The greatest threat to American interests in the Middle East doesn’t come from ISIL or al Qaeda. It comes from the civil wars in Yemen, Libya, Iraq and Syria and the risk these wars pose to sparking new civil wars in Lebanon, Jordan, Bahrain, Algeria and Egypt.
In the current issue of The Washington Quarterly, Ken Pollack and I not only outline what it will take to end these wars, but we lay out the four major problems civil wars create for U.S. interests in the region.
First, civil wars reduce oil production. This might seem unimportant in a moment of low oil prices, but the current dip is likely to be temporary. During the 2006-2008 civil war, Iraqi oil production fell by 64 percent. After the 1979 revolution, Iranian oil production fell by 78 percent. And Libyan oil production has fallen 92 percent as a result of its current civil war.
Second, civil wars make is easy for extremist groups to organize, operate and spread. In the 1980s, al Qaeda couldn’t make a dent in Saudi Arabia or Egypt, so it fled to Afghanistan where it thrived within the civil war. Al Qaeda then set up franchises wherever civil wars existed in the Muslim world. Today, the real terrorist threats from al Qaeda are entirely located in states with civil wars of one kind or another: Syria, Iraq, Afghanistan, Pakistan, Yemen, Libya, Somalia, and Mali. ISIL’s predecessor, for example, was virtually eliminated in Iraq by 2011 until the civil war in neighboring Syria gave it a new refuge and lifeline.
Third, civil wars bring hostile new governments to power. Left to run their own course, civil wars often end in a decisive victory for the group best able to employ violence. This means that the most aggressive, violence-prone organization is the one that tends to lead a new government, a government unlikely to be sympathetic to the United States and its interests.
Finally, civil wars tend to spread. Neighboring states often get dragged into civil wars either because they intervene to help rebels or because rebels take refuge on their territory. Civil wars can also create a contagion effect, where the conditions in one civil war (terrorism, refugees, secessionism, radicalization, economic dislocation, and intervention) move across borders, creating the conditions favorable for civil war next door. The Middle East is especially vulnerable to this problem given that borders are porous, ethno-sectarian groups span state lines, and governments are mostly weak.
What should the U.S. do? Some scholars and commentators (see here and here) have advocated walking away from the Middle East and allowing the region to determine its own fate. But the longer the civil wars continue, the more likely they are to destabilize Tunisia, Egypt, Jordan, Lebanon, Turkey and potentially Kuwait, Iran and Saudi Arabia. Ignoring the current wars in the region, therefore, almost certainly means more war, not less.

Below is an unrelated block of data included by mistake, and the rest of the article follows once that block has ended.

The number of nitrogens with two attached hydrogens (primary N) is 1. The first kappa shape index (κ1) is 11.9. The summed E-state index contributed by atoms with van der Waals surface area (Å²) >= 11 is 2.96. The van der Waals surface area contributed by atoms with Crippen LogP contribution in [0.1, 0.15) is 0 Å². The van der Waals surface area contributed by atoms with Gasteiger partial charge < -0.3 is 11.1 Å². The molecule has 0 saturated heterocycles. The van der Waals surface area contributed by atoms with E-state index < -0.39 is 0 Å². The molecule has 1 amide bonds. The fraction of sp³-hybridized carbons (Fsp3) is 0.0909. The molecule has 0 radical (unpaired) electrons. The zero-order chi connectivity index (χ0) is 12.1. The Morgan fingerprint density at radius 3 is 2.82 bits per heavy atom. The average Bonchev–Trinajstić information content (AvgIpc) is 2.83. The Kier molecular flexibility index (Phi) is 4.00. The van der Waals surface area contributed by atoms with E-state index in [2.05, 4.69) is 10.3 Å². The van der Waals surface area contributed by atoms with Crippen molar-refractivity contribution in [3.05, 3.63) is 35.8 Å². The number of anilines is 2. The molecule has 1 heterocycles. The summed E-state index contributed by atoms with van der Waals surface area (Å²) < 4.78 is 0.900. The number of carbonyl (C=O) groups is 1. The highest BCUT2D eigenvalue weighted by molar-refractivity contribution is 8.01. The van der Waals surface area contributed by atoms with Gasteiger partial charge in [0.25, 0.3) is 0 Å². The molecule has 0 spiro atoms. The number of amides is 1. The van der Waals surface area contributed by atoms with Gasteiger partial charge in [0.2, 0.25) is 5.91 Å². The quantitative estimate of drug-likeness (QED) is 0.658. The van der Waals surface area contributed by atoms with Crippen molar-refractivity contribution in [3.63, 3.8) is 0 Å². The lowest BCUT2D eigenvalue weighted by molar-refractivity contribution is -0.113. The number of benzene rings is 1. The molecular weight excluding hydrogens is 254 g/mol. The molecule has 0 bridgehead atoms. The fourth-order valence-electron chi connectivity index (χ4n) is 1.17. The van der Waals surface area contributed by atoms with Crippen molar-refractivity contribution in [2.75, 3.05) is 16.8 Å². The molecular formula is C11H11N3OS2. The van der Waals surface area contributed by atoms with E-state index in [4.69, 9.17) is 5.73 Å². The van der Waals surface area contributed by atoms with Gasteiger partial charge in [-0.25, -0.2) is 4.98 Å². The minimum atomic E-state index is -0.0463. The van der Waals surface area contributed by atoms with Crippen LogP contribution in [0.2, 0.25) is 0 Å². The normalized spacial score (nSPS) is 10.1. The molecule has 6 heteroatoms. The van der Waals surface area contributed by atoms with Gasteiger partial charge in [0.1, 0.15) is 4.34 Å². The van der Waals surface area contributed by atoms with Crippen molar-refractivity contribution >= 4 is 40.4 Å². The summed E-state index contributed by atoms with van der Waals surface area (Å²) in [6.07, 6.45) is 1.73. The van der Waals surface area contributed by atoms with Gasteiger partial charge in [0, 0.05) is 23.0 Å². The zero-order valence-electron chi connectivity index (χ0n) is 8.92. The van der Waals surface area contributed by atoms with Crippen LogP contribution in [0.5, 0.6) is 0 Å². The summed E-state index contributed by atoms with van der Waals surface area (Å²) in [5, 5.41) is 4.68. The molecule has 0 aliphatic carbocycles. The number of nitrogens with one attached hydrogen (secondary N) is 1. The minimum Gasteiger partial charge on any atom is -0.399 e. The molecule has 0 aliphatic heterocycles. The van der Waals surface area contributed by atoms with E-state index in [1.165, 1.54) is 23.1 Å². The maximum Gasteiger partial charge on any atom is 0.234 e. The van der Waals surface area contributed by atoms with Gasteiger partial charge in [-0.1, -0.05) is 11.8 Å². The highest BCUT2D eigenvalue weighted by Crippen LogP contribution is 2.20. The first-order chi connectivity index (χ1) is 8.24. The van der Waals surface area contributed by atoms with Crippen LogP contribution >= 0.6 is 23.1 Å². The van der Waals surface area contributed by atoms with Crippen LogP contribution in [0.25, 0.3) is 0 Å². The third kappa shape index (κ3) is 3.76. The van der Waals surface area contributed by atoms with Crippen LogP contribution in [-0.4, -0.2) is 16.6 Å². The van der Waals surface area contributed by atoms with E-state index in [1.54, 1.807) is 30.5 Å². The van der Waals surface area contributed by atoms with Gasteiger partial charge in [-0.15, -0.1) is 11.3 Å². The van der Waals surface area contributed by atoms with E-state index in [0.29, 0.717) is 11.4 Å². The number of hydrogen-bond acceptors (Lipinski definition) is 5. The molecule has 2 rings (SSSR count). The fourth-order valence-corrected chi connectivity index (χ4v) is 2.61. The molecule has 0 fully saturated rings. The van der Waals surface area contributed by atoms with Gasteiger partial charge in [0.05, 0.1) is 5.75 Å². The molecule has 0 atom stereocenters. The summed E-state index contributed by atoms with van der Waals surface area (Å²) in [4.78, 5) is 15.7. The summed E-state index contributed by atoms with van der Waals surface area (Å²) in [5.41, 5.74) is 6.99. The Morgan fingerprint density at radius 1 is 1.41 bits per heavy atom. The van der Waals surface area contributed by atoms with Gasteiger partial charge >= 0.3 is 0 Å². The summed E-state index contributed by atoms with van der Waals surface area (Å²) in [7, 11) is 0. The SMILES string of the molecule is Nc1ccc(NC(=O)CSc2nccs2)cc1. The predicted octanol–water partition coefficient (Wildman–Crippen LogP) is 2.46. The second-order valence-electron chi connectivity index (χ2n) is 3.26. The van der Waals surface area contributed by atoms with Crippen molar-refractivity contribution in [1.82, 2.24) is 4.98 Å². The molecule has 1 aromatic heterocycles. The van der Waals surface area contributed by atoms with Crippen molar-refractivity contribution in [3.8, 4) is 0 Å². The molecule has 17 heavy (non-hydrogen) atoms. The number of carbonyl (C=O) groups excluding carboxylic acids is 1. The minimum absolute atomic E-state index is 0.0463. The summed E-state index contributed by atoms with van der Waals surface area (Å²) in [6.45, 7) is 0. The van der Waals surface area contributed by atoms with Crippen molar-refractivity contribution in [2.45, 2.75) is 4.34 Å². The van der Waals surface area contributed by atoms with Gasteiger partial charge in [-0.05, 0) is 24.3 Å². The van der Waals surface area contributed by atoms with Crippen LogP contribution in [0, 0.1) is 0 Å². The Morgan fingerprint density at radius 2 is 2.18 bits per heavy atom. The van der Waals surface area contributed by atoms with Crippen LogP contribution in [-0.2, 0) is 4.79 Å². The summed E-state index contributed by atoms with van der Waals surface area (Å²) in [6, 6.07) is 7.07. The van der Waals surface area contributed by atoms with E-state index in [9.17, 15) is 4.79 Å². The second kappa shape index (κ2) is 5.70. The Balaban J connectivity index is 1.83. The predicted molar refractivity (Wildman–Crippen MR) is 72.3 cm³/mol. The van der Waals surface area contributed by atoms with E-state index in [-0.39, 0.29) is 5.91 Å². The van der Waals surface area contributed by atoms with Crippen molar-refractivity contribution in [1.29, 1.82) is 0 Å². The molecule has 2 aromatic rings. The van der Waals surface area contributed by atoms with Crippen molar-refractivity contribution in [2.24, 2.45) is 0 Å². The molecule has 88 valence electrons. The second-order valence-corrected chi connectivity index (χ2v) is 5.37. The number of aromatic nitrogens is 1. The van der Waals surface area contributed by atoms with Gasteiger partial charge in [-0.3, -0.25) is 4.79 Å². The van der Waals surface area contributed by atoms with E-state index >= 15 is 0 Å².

Instead, the United States should be serious about creating the conditions for successful negotiated settlements, at least in the two most important civil wars: Iraq and Syria. Historically, negotiated settlements to a civil war have been more likely under three key conditions.
- A military stalemate. Parties to the civil war must believe that they cannot win a military victory in order to have incentives to accept a compromise agreement. As long as one group believes it can win total control of a state, it has incentives to keep fighting, forcing its adversaries to do the same. Convincing all parties, therefore, that continued war will be extremely costly and risky, is the first step to getting them to the table.
- An equitable distribution of political power. Multiple scholarly studies (here, here, and here) have demonstrated that political, military, or territorial power-sharing guarantees are key to convincing factions to sign agreements and stop fighting. The reason for this has to do with incentives. Warring parties have little reason to stop fighting unless they are given a real stake in a new government. This means that a functional power-sharing arrangement must exist among all of the parties (including compromised elites), and one that includes clear protections for all groups (including minorities).
- Iron-clad assurances that the deal will be enforced. All of the warring parties need to believe that the terms of the peace agreement will be enforced over time. One way to do this is to divide the warring factions into separate independent or politically autonomous territories protected by their own militaries or militias. A second way is to create a professional, indigenous military where power and arms are distributed fairly equally among the different fighting factions. Creating such a military force would allow each party to the civil war to retain some self-defense capabilities, while helping them hold political leaders accountable.
The U.S. can continue to focus its energies on ISIL and al Qaeda but doing so will not solve the larger problems that gave rise to them. If the U.S. and the international community refuse to deal with the civil wars raging in the region, then these wars are likely to continue and spread, undercutting whatever more modest strategy they try to pursue. In the end, the U.S. and its allies will be less secure, not more.